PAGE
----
Sunday 23 February 2014 14.30
Series of emails shows contact between Alan Shatter and Martin Callinan
Garda Commissioner Martin Callinan informed the Department of Justice about Garda whistleblower Maurice McCabe’s engagement with an internal Garda penalty points inquiry team, according to documents seen by RTÉ’s This Week.
Justice Minister Alan Shatter has been asked to explain who told him that Sergeant McCabe had not co-operated with that inquiry.
Communications Minister Pat Rabbitte last week said Minister Shatter may have been “mistaken” when he told the Dail on 1st October last that Sgt McCabe did not co-operate with the inquiry.
According to one of the emails seen by RTÉ, Sgt McCabe wrote to Mr Shatter in late October 2013 asking him to explain who had told him that the whistleblower had been “offered the opportunity… to submit any evidence or other relevant information…. but did not do so”.
Sgt McCabe told the minister that he was “never afforded a right of reply or a right of response” after he complained about alleged widespread abuse of penalty points cancellation by members of the force.
Sgt McCabe asked the Department to supply any documents in Mr Shatter’s possession to support the claim that he had not co-operated.
Sgt McCabe wrote again on 3 December last year saying he was “very concerned that someone has told Minister Shatter information about me of a very serious nature and I am being refused the right to know the identity of the person or persons who advised him”.
“I want to know now who advised Minister Shatter of this and when. If you refuse to give me this information I would like to know the reason why you are refusing me? I have the right to know who passed this information to Minister Shatter and when.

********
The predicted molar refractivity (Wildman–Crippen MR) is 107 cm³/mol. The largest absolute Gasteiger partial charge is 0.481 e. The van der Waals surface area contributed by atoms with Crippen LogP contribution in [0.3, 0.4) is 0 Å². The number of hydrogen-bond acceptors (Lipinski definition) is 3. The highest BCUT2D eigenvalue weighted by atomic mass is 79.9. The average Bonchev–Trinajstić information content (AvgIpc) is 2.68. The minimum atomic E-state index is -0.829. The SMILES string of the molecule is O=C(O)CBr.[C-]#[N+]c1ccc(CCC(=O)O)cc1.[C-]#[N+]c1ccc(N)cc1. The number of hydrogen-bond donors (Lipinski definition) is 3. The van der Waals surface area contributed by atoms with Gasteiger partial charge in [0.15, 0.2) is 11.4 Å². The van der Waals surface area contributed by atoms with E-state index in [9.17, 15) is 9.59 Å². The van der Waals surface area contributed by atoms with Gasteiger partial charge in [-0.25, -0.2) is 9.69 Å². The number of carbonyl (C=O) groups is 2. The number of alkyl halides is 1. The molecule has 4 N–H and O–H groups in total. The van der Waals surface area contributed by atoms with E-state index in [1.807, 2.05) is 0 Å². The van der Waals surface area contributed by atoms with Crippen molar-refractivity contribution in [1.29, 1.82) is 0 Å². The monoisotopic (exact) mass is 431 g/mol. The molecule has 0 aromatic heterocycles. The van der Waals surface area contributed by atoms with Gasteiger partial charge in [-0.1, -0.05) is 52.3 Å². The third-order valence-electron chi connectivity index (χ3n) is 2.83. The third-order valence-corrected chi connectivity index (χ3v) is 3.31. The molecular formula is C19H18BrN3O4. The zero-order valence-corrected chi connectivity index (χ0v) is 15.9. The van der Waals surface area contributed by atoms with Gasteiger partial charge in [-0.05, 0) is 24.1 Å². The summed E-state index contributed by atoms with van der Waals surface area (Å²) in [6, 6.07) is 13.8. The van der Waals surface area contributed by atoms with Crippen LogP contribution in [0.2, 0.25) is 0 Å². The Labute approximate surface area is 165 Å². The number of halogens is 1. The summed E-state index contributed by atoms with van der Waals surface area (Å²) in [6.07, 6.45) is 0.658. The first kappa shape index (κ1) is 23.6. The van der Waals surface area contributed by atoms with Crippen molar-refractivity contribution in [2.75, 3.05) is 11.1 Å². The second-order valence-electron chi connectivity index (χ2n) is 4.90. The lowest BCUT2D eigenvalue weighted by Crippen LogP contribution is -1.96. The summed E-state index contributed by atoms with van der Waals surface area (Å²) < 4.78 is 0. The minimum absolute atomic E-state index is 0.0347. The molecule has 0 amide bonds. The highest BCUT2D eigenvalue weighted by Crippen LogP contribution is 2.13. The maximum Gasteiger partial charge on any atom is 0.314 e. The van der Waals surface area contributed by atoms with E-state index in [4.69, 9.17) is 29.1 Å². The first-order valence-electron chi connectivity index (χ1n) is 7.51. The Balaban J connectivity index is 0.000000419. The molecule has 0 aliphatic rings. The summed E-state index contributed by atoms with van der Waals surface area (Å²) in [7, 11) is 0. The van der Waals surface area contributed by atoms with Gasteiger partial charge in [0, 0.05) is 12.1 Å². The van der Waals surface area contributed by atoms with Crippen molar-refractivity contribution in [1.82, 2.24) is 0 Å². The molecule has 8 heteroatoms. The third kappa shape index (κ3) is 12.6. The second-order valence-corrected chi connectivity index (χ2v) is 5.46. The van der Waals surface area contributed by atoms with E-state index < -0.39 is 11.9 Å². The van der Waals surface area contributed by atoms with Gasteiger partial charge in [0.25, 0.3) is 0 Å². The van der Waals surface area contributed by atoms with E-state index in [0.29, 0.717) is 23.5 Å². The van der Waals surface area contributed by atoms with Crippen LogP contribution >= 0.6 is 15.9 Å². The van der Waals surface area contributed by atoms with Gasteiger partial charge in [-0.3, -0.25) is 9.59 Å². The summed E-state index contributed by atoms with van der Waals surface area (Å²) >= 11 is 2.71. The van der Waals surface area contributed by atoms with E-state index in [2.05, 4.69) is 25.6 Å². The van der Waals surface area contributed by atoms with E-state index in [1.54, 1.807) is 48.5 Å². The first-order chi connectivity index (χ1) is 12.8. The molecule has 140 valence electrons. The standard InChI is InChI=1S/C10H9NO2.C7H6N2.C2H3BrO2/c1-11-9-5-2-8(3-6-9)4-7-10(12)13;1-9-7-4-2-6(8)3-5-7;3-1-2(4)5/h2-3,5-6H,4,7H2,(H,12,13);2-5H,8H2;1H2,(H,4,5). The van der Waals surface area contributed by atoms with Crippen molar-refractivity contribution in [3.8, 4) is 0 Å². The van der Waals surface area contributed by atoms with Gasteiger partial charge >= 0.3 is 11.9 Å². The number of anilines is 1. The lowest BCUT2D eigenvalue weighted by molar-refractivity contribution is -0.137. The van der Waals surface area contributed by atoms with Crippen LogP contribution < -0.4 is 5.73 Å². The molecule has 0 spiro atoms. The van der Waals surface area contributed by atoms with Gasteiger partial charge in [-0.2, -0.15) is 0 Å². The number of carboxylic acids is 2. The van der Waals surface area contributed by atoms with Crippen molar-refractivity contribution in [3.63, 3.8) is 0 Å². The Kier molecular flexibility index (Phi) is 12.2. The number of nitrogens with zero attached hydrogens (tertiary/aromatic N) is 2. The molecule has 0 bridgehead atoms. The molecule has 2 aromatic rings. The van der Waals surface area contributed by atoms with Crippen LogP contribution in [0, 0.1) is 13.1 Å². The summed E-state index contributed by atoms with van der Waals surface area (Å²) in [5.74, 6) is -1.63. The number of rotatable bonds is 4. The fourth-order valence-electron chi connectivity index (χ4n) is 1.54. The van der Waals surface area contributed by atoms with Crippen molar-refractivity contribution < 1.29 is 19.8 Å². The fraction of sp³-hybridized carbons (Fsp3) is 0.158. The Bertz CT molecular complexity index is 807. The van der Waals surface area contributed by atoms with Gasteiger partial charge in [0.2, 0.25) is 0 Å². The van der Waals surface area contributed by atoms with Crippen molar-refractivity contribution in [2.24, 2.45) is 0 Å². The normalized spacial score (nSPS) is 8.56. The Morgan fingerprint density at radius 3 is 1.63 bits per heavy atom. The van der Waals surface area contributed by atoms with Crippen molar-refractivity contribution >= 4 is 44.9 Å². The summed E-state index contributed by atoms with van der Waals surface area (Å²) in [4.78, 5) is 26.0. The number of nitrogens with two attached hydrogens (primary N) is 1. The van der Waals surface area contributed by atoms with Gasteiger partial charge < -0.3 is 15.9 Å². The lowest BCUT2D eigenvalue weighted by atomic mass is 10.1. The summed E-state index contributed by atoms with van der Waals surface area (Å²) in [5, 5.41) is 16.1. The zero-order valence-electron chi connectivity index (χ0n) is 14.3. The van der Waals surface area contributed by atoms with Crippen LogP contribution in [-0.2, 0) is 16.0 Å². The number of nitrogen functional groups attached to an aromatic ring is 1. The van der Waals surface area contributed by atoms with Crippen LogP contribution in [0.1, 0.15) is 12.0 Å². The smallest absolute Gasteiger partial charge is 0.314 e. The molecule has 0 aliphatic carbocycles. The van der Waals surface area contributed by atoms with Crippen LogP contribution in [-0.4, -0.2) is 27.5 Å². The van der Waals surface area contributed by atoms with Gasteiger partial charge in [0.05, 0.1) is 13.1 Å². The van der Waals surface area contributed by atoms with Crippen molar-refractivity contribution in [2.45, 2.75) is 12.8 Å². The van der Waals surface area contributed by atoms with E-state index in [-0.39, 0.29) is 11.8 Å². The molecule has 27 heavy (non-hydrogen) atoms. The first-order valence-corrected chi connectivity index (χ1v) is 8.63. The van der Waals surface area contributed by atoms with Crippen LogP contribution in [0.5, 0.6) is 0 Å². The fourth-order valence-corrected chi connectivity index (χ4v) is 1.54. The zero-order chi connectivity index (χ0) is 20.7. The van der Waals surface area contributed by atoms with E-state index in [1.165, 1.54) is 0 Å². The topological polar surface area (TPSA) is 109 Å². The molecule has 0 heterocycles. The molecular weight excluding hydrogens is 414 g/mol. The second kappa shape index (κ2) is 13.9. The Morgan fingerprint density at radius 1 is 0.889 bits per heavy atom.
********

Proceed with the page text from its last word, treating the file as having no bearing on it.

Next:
“If you refuse to give me this information I would like to know the reason why you are refusing me. I have a right to know who passed this information to Minister Shatter,” Sgt McCabe wrote in the email.
A senior official from the Department wrote back to the garda whistleblower by email the following day, 4 December, insisting that Sgt McCabe had been offered the chance to provide further evidence to the head of that inquiry, Assistant Commissioner John O’Mahony.
The official said “our understanding on this comes from the Garda Commissioner”.
The correspondence also shows that Sgt McCabe wrote to the Taoiseach as early as 21 April last, expressing his concern at not being interviewed by the internal Garda inquiry.
He told the Taoiseach he had “serious concerns regarding not being contacted or interviewed regarding my allegations. It would appear that the (O’Mahony) investigation is complete and if this is the case it’s a shocking development. One would imagine that I would be one of the first to be interviewed”.
Under questioning at the Oireachtas Public Accounts Committee last month, Asst. Comm. O’Mahony said his team had not interviewed Sgt. McCabe prior to compiling his report.
The correspondence also shows that a senior official at the Department of Justice wrote to Sgt. McCabe on 20 September 2013, telling him that the correct course of action was for him to bring any material he had in his possession to the attention of a member of the Oireachtas, or an Oireachtas Committee or to another legally allowed recipient.
Garda Commissioner Martin Callinan later described the whistleblower’s actions – in bringing this information to public attention – as “disgusting”.
He also wanted the committee to return boxes of evidence relating to allegations of penalty points fixing which had been given to it by the whistleblower.
Under section 62 of the Garda Síochana Act, a member of the force is legally entitled to bring information of this nature to the attention of any member of the Oireachtas or Committee.
A spokesman for the Garda Commissioner said he would not be making any comment.